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Tuesday, September 5, 2017

Recent Incident Highlights Speeding Issue

by Robin Gee

Slow down!” is the message Mayor Eric Haas would like all who drive within the city of Fort Thomas to hear. While there are stop signs and speed limits, many people are still driving too fast in city neighborhoods, he said.

Two weeks ago, a car flipped over near the intersection of Holiday Lane and Garden Way, hitting parked cars and sending neighbors into a panic. The driver of the vehicle was okay, and it’s unclear what caused the incident and whether or not speed was involved.

Still, many children live in the area. It was just luck that none of them were hit, said resident Joe Bartoszek. In fact, the vehicle hit his wife’s van, and he said he shuddered to think what would have happened had she been loading their children into it at the time.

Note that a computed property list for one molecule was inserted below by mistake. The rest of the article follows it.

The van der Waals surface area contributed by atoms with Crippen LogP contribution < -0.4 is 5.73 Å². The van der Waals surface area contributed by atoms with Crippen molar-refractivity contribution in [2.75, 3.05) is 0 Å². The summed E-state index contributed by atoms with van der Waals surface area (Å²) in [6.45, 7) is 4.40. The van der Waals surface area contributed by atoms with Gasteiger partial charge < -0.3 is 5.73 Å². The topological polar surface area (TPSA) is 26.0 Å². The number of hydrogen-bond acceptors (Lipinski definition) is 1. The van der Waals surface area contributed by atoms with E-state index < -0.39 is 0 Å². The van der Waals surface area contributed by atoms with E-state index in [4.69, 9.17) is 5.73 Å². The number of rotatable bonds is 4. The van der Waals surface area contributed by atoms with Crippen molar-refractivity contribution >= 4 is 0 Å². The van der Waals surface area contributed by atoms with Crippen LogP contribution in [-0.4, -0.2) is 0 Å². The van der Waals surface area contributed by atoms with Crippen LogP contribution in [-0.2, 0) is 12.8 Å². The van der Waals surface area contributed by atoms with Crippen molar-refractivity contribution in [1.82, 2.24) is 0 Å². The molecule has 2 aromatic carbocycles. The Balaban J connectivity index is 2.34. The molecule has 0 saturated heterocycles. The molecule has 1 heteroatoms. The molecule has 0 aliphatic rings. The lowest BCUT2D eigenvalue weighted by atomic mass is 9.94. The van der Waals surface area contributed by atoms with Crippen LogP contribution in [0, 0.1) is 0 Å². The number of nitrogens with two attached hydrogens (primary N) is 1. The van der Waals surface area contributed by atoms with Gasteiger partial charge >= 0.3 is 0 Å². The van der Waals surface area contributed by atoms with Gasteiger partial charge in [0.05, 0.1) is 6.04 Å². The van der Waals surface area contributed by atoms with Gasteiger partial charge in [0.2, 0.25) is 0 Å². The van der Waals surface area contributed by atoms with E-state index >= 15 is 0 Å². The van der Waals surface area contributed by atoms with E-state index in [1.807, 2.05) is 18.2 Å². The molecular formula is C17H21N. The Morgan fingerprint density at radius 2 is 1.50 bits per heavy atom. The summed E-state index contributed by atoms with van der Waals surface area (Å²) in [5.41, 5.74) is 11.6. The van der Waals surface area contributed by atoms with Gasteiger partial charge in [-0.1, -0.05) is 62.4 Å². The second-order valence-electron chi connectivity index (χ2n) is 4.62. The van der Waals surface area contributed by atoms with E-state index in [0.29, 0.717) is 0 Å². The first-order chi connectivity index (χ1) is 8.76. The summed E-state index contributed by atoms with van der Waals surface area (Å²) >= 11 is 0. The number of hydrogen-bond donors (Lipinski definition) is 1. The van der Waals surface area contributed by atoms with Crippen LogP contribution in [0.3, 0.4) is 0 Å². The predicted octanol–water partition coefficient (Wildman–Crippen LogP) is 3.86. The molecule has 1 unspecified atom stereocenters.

RELATED: Car Overturns on Holiday Lane in Fort Thomas

Bartoszek addressed city council at its August meeting to ask what could be done to slow people down at the intersection that sits at the bottom of a long hill.

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"I’ve seen a lot of kids run right across that intersection. I hear pizza delivery guys and others slamming on their breaks as they are just zipping right across there," he said. Due to smaller driveways, he explained, a lot of residents park on both sides of the street, and it would be hard to see a child chasing a ball, for example, until it was too late.

The process

He asked council if there was a process to have the speed in his Summit neighborhood reduced or to add a four-way stop at the corner.